Communication Skills

Writing Style: Plain writing and persuasive writing

The importance of writing style is to help your readers to follow and understand the meanings and concepts embedded in your writing. In his book, Johnson-Sheehan (2002) pointed out that writing styles are effective on the sentence level, on the paragraph level and at the document level.

On the sentence level, writers should pick the right words and forming a sentence easy to read. On the paragraph level, writers should arrange and weave the sentences in a way that the main points are emphasised and easy to read. At the document level, writers should set the appropriate tone and themes to appeal to the “readers’ emotions and value”.

Your writing style is “your tone – your attitude toward your subject, your audience, and yourself – in what you write. Style is who you are and how you reflect who you are, intentionally or unintentionally, in what you write” (Jones, 1997)

There are two different writing styles: the plain style for instruction and demonstration; the persuasive style for persuading people to take action. 

Plain writing style helps readers to understand a situation or a process. Persuasive style is used for motivating readers to agree with your ideas with powerful imagery and emotion. Proper use of plain and persuasive styles in writing could effectively deliver your message and requests to your readers. Overly use of persuasive writing styles could create a “hard selling” impression to your readers and result in demotivation.

The proper use of words and phrases, including the uses of similes, analogies and metaphors, elevating the tone and changing the pace, is important in persuasive writing. The use of similies, analogies and metaphors help readers to create a lively image from the abstract ideas in your writing.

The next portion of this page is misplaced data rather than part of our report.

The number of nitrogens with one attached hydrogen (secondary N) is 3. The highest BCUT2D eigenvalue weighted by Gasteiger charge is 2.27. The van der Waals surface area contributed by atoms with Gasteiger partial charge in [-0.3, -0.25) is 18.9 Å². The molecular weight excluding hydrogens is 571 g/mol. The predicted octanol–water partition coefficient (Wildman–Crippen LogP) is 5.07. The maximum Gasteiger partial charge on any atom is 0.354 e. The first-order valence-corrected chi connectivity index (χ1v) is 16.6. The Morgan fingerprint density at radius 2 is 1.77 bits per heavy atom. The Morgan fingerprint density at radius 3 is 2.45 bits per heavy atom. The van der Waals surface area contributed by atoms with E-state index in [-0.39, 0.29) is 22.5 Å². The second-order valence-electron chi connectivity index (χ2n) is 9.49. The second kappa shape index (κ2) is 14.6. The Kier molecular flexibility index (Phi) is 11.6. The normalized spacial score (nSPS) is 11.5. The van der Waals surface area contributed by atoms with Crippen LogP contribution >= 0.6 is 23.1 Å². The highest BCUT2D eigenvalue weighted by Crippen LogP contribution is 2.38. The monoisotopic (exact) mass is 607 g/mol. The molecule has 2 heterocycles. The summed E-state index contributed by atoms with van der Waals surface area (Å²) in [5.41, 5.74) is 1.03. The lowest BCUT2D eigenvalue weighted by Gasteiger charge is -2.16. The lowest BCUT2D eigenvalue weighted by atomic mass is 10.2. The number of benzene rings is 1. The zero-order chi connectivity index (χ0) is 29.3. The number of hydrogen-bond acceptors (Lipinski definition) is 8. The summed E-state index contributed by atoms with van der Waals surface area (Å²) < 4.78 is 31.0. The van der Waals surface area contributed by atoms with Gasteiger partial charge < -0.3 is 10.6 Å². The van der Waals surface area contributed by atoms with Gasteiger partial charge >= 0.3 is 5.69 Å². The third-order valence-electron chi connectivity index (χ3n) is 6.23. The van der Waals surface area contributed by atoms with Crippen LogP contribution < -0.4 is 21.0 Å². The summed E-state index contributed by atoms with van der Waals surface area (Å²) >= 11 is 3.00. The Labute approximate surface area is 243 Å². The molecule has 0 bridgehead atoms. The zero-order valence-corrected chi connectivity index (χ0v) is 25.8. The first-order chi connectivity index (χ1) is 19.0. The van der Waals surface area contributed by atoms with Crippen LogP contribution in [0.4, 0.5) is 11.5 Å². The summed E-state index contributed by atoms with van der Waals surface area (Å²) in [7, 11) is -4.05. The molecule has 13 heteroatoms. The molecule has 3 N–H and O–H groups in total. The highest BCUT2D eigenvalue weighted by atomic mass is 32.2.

The effective use of tone and pace could also influence the inner voice of your readers because most people vocalise the words internally when reading. 

Elevating the tone reminds readers of the importance of the points that you are going to make and prepare them to pay attention to it mentally. Write longer sentences will slow down the reading pace of your readers, and shorter sentences will speed up the pace. For proposal writing, Johnson-Sheehan (2002) explained the effects of the faster and slower paces:

“As the pace increases, the readers will naturally feel impelled to do something, because they will sense the problem in rapidly growing worse. On the other hand, if you want the readers to be cautious and deliberate, longer sentences will decrease the intensity of the proposal, giving the readers the sense that there is no need to rush.” (p. 180)

The selection of a writing style on the paragraphs or the document levels (textual) depends on the purpose of the writing (ideational) and the social relationship between the writer and the readers (interpersonal). All business writings incorporate both plain writing and persuasive writing styles to deliver the intended message to the readers. The location and the weight of the plain and the persuasive writing styles in a writing are specific to the different profession-specific norms and goals.


  • Johnson-Sheehan, R. (2002). Writing with Style. In Writing proposals: a rhetoric for managing change (pp. 161–184). essay, New York: Longman.
  • Jones, D. (1998). Technical writing style. Boston, MA: Allyn and Bacon.